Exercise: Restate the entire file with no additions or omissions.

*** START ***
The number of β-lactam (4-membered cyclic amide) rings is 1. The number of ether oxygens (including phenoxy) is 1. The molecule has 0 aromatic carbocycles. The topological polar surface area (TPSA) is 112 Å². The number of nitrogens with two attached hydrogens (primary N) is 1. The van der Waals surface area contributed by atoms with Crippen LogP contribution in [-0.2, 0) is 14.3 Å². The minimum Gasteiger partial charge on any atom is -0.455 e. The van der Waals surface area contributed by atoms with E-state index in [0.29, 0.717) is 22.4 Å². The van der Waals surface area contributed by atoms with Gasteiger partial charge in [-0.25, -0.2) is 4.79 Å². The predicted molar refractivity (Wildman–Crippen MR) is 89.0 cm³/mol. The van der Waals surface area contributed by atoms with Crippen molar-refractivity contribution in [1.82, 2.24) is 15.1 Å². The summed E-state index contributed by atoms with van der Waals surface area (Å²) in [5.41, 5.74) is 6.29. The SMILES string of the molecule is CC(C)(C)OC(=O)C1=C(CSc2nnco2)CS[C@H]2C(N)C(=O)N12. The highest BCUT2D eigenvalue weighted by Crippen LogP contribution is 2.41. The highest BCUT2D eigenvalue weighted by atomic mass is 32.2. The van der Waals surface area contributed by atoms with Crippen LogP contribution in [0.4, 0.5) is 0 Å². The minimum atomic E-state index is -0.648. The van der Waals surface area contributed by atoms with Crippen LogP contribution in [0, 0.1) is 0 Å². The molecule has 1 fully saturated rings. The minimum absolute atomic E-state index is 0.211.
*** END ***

The number of β-lactam (4-membered cyclic amide) rings is 1. The number of ether oxygens (including phenoxy) is 1. The molecule has 0 aromatic carbocycles. The topological polar surface area (TPSA) is 112 Å². The number of nitrogens with two attached hydrogens (primary N) is 1. The van der Waals surface area contributed by atoms with Crippen LogP contribution in [-0.2, 0) is 14.3 Å². The minimum Gasteiger partial charge on any atom is -0.455 e. The van der Waals surface area contributed by atoms with E-state index in [0.29, 0.717) is 22.4 Å². The van der Waals surface area contributed by atoms with Gasteiger partial charge in [-0.25, -0.2) is 4.79 Å². The predicted molar refractivity (Wildman–Crippen MR) is 89.0 cm³/mol. The van der Waals surface area contributed by atoms with Crippen molar-refractivity contribution in [1.82, 2.24) is 15.1 Å². The summed E-state index contributed by atoms with van der Waals surface area (Å²) in [5.41, 5.74) is 6.29. The SMILES string of the molecule is CC(C)(C)OC(=O)C1=C(CSc2nnco2)CS[C@H]2C(N)C(=O)N12. The highest BCUT2D eigenvalue weighted by Crippen LogP contribution is 2.41. The highest BCUT2D eigenvalue weighted by atomic mass is 32.2. The van der Waals surface area contributed by atoms with Crippen LogP contribution in [0.4, 0.5) is 0 Å². The minimum atomic E-state index is -0.648. The van der Waals surface area contributed by atoms with Crippen LogP contribution in [0, 0.1) is 0 Å². The molecule has 1 fully saturated rings. The minimum absolute atomic E-state index is 0.211.